Following the keynote chapter that provides a thematic entryway into the topos of Nietzschean animality, the main body of the book is divided into five parts. The first one, "On `Lowly' Origins," is populated by animals that are given a low priority both in cultural currency at large and, at least superficially, in Nietzsche's own philosophic imaginary. The characteristics of these animals are typically associated with what is base and brutish in animality generally, with what humans pride themselves on having overcome. Each of the chapters in this division addresses Nietzsche's ambivalence toward these creatures and shows how they offer resources for what Nietzsche envisions as necessary to the future development of humanity as such. The second part, "Zarathustra's Animals," continues to develop the issues explicitly raised in the preceding part and ties them to prominent concerns in Thus Spoke Zarathustra, including the ideas of eternal recurrence and the overcoming of morality and humanity. The third part focuses on the most infamous creature in Nietzsche's bestiary, namely, the beast of prey, who is also associated with the blond beast, black beast, and lion. The three contributions to this division work together to trace Nietzsche's sources for this animal, its relation to creativity and violence, and the role it plays in his conception of the human animal. Various forms of human animality, including deficient and enigmatic forms, hybrids, and possible future forms are the subjects of the fourth division, "Human Animals." In these chapters, the authors consider the ways in which their subjects are figured as animals in order to devise a diagnostic tool or measure of the fitness of the human in relation to other animals. Nietzsche's goal in these cases is to develop therapies that would enable a more vibrant possibility for the human animal's future. The fifth and final part focuses upon Nietzsche's conception of himself as animal. These chapters reveal how Nietzsche thinks of his own "inner animal" and how he conceives the enterprise of philosophizing as drawing upon and cultivating various animal energies to appropriate different animal "styles." Finally, we conclude the volume with a set of reflections on Nietzsche's philosophic use of metaphor, focusing on the metamorphoses effected in his accounts of animal parts—paws, claws, and jaws—for the purposes of both imagining and instigating the transformation of human physis. This after-word is followed by materials that we expect to be especially useful to those who wish to pursue the themes of the volume, including a brief discussion of source materials for Nietzsche's famous account of the metamorphosis in Thus Spoke Zarathustra, a bibliographic essay that explores how Nietzsche's conception of animality is developed in the work of philosophers following Nietzsche, and an index of animal references in Nietzsche's works. The index is by no means exhaustive, but it does constitute the most substantial survey available in English, noting exemplary passages for the multiple purposes to which Nietzsche's references are put.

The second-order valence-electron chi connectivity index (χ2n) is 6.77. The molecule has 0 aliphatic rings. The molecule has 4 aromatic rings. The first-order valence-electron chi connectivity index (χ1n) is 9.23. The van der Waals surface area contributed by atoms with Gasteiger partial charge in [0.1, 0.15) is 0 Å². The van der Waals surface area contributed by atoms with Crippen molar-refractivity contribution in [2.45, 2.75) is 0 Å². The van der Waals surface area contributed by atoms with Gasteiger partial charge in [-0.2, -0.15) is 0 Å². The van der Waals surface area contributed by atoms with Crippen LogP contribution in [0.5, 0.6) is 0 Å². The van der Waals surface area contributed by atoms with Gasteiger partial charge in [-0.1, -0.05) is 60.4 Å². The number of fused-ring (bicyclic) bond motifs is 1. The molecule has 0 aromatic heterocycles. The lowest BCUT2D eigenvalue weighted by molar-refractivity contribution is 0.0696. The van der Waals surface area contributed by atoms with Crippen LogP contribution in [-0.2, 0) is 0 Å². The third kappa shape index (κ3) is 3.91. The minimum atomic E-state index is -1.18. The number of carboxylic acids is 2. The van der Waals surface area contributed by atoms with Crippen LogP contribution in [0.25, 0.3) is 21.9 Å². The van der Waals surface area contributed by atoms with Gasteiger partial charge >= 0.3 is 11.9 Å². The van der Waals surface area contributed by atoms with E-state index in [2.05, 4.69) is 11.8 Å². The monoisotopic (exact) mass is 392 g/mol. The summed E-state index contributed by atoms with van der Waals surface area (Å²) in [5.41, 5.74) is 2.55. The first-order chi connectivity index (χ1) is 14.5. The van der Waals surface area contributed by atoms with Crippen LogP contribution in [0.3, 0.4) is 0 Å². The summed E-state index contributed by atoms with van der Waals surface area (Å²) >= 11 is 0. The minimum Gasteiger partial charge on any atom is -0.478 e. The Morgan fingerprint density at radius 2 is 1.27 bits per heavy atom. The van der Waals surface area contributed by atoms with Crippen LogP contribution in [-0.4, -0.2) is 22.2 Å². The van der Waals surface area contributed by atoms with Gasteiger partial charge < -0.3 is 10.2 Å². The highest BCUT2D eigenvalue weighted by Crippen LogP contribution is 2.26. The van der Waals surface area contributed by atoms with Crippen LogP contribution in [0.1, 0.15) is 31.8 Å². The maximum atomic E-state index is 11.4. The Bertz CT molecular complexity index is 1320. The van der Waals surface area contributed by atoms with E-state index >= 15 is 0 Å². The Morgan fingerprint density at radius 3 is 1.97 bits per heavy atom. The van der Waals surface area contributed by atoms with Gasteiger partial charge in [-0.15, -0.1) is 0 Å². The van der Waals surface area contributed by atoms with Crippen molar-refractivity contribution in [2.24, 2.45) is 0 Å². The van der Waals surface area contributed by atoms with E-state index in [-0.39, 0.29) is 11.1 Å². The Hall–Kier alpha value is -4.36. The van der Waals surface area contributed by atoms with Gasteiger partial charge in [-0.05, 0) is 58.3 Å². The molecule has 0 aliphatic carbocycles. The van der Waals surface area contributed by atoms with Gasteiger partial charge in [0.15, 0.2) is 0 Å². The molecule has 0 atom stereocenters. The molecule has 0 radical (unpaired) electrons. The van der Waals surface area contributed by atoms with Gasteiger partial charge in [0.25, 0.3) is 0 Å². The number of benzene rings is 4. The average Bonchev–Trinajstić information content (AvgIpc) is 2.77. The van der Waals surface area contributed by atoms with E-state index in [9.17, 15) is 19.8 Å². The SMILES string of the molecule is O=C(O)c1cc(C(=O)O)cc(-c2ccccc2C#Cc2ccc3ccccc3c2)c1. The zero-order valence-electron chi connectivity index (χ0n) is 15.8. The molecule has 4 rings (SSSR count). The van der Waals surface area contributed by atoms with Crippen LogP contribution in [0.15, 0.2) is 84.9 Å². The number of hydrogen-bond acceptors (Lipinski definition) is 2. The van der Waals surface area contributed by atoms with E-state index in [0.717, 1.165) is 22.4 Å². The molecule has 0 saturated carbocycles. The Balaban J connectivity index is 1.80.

The chapters in the volume were generally written to stand on their own, and many supply entrées to Nietzsche's works for specialists and non-specialists alike. The reader might well read them out of order, dipping in and out of the book as one might do with the bestiaries of popular and classical literature, which supply brief moral lessons based on the trials and tribulations of various animal characters.' Nevertheless, the assembly of the chapters is not haphazard, and the reader might welcome further direction about what one can expect to find between these covers. The following overview introduces the topics of each of the chapters and highlights their points of intersection, diversion, and dialogue.
The first creature to appear is the ape, who is at once closest to the human and an object of ridicule even in Nietzsche's bestiary. Peter S. Groff skillfully explores how Nietzsche's figure of the ape emerges in the context of Nietzsche's naturalism, his reception of Darwin, and his self-proclaimed efforts to overcome the inflated sense of human value that is derived from the kind of anthropomorphism he strives to surpass. Nietzsche's reclamation of the animal in the human appears to reiterate a hierarchy that places the ape in a decidedly low position, one in which the beast is base relative to what Nietzsche takes to be properly human potentialities. Groff focuses on the connection between the ape and mimesis, in which case the apishness of imitation appears to be the chief target of Nietzsche's derision. The essay concludes with a brief discussion of Zarathustra's speech on the three metamorphoses of the spirit at the beginning of Thus Spoke Zarathustra. Groff thereby relates the transformation of imitation—which is how "the human being is more ape than any ape"—to the playfulness of the child in the final stage.